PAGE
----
Fiction—Once there was an empty classroom

During the day, the door remains unlocked—the lights flicked on by a sleepy department head and flicked off by a custodian whose back vac makes her a ghostbuster.

A general lack of students keeps the air icy and free of the muck-must of human bodies, a scent corrupted by cheetos and the cheese of feet, although the room occasionally feeds on students looking for a place to study, romantic couples with forged hall passes, and, once, a red-nosed assistant principal who napped by the cabinets.

Some grease and wet spray still lies on the carpet.

Since classrooms have no natural predator, the room sits, and sits, like a forgotten box of baking soda in the fridge. Its stomach grew between Science classes and a weedwork of wires and pink-feather insulation. Feeding on rats.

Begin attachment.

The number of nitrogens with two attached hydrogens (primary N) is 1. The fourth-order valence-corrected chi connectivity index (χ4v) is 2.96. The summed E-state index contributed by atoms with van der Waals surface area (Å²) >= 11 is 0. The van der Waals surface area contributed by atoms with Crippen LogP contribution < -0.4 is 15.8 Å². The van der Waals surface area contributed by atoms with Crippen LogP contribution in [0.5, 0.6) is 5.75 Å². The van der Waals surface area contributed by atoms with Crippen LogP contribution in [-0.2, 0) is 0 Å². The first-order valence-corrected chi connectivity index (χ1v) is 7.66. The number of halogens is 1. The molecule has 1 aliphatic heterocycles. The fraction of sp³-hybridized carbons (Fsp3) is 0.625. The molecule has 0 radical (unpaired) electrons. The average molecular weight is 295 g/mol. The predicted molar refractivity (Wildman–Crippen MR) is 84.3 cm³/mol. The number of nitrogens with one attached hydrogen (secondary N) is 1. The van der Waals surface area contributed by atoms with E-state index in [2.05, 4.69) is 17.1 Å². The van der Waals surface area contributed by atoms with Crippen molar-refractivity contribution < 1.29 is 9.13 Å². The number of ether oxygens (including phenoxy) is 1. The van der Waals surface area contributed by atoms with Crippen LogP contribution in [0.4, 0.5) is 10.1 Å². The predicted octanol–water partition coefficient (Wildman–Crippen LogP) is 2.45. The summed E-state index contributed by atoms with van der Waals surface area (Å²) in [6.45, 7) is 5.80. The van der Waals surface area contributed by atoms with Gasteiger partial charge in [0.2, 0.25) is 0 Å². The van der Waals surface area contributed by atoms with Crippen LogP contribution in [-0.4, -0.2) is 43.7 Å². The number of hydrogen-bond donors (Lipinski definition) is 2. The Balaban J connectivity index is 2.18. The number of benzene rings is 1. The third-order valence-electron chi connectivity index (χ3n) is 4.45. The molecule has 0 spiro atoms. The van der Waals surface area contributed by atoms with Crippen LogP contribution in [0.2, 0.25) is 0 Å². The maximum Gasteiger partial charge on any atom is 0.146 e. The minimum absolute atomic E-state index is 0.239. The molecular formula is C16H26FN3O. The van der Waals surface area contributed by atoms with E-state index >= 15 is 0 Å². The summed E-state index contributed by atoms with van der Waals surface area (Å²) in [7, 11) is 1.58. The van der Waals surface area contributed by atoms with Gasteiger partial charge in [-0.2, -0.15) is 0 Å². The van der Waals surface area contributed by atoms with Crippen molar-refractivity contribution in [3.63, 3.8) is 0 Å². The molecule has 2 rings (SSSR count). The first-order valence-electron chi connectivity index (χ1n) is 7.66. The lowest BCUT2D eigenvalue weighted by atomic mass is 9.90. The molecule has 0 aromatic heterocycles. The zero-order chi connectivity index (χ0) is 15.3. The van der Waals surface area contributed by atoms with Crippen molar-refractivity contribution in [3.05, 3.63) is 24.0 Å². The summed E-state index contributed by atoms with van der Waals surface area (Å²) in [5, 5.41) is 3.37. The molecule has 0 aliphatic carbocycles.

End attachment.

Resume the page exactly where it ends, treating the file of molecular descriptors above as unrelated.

Now the stomach sits, hungry.

There was a man once. The first pang of its profession came with the appearance of a bearded teacher. Shaggy, shortsighted as a bear with spectacles, the creature lumbered through the door and fell on the desk.

The room waited, hoping the teacher would attract others.

But the teach hid there, received his paycheck, watched for enemies at the door, put up posters that read, “You never fail until you stop trying,” and “It’s okay to not know but it’s not okay to not try.” Perhaps he operated under that mantra of bibles and baseball movies—if you build it, they will come.

No one came. The room ate the man, absorbed his funky odors. And life returned to the humdrum of air-conditioned lungs.